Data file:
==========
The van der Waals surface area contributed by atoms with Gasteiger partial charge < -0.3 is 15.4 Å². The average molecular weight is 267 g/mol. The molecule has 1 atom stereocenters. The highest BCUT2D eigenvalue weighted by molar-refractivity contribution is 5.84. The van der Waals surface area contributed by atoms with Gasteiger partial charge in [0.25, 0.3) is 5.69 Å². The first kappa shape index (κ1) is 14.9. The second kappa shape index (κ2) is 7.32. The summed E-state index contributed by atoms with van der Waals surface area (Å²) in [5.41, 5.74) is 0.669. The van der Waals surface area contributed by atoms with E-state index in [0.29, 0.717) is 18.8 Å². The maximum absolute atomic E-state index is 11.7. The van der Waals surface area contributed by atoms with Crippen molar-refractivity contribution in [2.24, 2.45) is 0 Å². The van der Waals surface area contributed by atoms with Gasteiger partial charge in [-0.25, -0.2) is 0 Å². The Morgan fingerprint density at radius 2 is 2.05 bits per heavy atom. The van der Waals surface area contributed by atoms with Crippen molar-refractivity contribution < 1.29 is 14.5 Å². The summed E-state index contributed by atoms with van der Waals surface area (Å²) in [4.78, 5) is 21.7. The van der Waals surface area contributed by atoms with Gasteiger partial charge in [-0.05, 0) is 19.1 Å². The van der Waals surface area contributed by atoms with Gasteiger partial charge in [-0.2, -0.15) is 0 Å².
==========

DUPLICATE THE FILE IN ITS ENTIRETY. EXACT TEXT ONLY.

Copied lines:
The van der Waals surface area contributed by atoms with Gasteiger partial charge < -0.3 is 15.4 Å². The average molecular weight is 267 g/mol. The molecule has 1 atom stereocenters. The highest BCUT2D eigenvalue weighted by molar-refractivity contribution is 5.84. The van der Waals surface area contributed by atoms with Gasteiger partial charge in [0.25, 0.3) is 5.69 Å². The first kappa shape index (κ1) is 14.9. The second kappa shape index (κ2) is 7.32. The summed E-state index contributed by atoms with van der Waals surface area (Å²) in [5.41, 5.74) is 0.669. The van der Waals surface area contributed by atoms with E-state index in [0.29, 0.717) is 18.8 Å². The maximum absolute atomic E-state index is 11.7. The van der Waals surface area contributed by atoms with Crippen molar-refractivity contribution in [2.24, 2.45) is 0 Å². The van der Waals surface area contributed by atoms with Gasteiger partial charge in [-0.25, -0.2) is 0 Å². The Morgan fingerprint density at radius 2 is 2.05 bits per heavy atom. The van der Waals surface area contributed by atoms with Crippen molar-refractivity contribution < 1.29 is 14.5 Å². The summed E-state index contributed by atoms with van der Waals surface area (Å²) in [4.78, 5) is 21.7. The van der Waals surface area contributed by atoms with Gasteiger partial charge in [-0.05, 0) is 19.1 Å². The van der Waals surface area contributed by atoms with Gasteiger partial charge in [-0.2, -0.15) is 0 Å².